The euro gained on the U.S. dollar and the yen held steady in a thinned-holiday Asian trading session overnight. But as tensions rise between Russia and the West, and the violence in the Gaza Strip becomes increasingly bloody, geopolitical events remain the focal point for investors and all asset classes.
The corporate earnings season is underway but even favorable U.S. earnings have been seemingly forgotten. Likewise, the aggressive search for safe-haven trading strategies has temporarily fallen since the initial shocks of late last week. Markets and investors are seeking clear guidance from authorities before pursuing any aggressive strategies.
Asian bourses managed to edge higher overnight thanks to the generally upbeat flow of U.S. corporate earnings reports and ahead of a host of results due this week. Expect Europe to report nothing different as they wait for markets stateside to open.
The sharp swings and the uptick in intraday volatility are certainly a stern reminder to investors to remain fleet of foot and not ‘marry any particular position’ when volumes remain an issue, especially after weeks of calm. The harsh reality is that during the first half of this year, geopolitical events have had a relatively short lifespan and investors seem to need more assurance before the next move. While the conflict in Gaza has sent the price of oil higher on concerns of production risks in the Middle East, gold is having trouble recapturing its risk aversion high print of late last week ($1,326). Participation and a lack of market interest are finding it difficult to push various asset prices in either direction.
Technical Breakouts on Pause
As we head stateside, currency technical levels remain in focus following last Friday’s tests for the EUR and GBP both outright and on the crosses. There has been no sustained breakout just yet, especially for the 18-member single unit, which tested and slightly breached the lower end of the trading range at the €1.3500 level at the end of last week. For many, with the pair having managed to hold above the pivotal January low of €1.3477, it will allow for more consolidation before the next onslaught with purpose.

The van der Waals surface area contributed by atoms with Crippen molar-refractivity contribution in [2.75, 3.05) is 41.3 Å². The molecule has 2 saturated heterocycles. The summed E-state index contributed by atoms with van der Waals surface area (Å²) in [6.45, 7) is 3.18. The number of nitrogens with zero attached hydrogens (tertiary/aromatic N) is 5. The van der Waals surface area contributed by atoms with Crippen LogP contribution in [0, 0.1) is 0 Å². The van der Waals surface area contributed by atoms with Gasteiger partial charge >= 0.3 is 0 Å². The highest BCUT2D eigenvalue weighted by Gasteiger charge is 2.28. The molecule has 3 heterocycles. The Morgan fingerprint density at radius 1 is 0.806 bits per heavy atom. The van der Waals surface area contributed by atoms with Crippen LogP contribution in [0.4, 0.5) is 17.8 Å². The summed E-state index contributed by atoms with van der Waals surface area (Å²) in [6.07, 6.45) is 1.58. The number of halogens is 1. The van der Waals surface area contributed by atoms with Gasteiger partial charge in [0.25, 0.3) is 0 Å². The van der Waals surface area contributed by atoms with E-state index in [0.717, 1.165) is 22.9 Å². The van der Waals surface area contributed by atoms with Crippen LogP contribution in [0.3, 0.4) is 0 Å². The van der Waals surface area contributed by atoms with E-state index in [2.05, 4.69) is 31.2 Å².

Ongoing geopolitical events should leave the EUR vulnerable; especially ahead of a European Union foreign ministers meet scheduled for tomorrow to discuss sanctions against Russia. Market participants are required to follow both the Treasury and bund yields for clues. Currently, yield differentials are also hinting that the EUR could come under renewed fresh pressure with German 10-year yields probing fresh, historically low levels (bund 10’s +1.16%, U.S. 10’s +2.28%).
RBNZ Could Surprise
The dollar majors are relatively flat from Friday’s closing levels, but one or two have tried to make an exception. On the fundamental front this week, it is a relatively light calendar internationally — markets will be taking most of their trading cues from breaking news items. However, investors will want to watch to see if the Reserve Bank of New Zealand (RBNZ) increases its key interest rate for a third time this year on Wednesday. The Kiwi (NZD$0.8700) was one of the exception currencies in the overnight session that tried to trade through some key psychological resistance levels.
Outside of second-tier economic data, the market will be expected to adjust positioning going into the RBNZ rate decision as they do all central bank rate announcements. The futures market is pricing in a +75% chance that RBNZ Governor Graeme Wheeler will raise interest rates to +3.5% — if the bank decides to pause until at least December, there will be a ‘few’ investors wanting to unwind their long NZD/USD positions.
In Japan, investors will look to the June merchandise trade and consumer prices to gauge the impact of the country’s April’s sales tax increase. Has Prime Minister Shinzo Abe got it correct? Elsewhere, the July flash purchasing managers’ indexes for China, Japan, the eurozone, Germany, France and U.S. will also be interpreted. However, expect event risk to trump all others.
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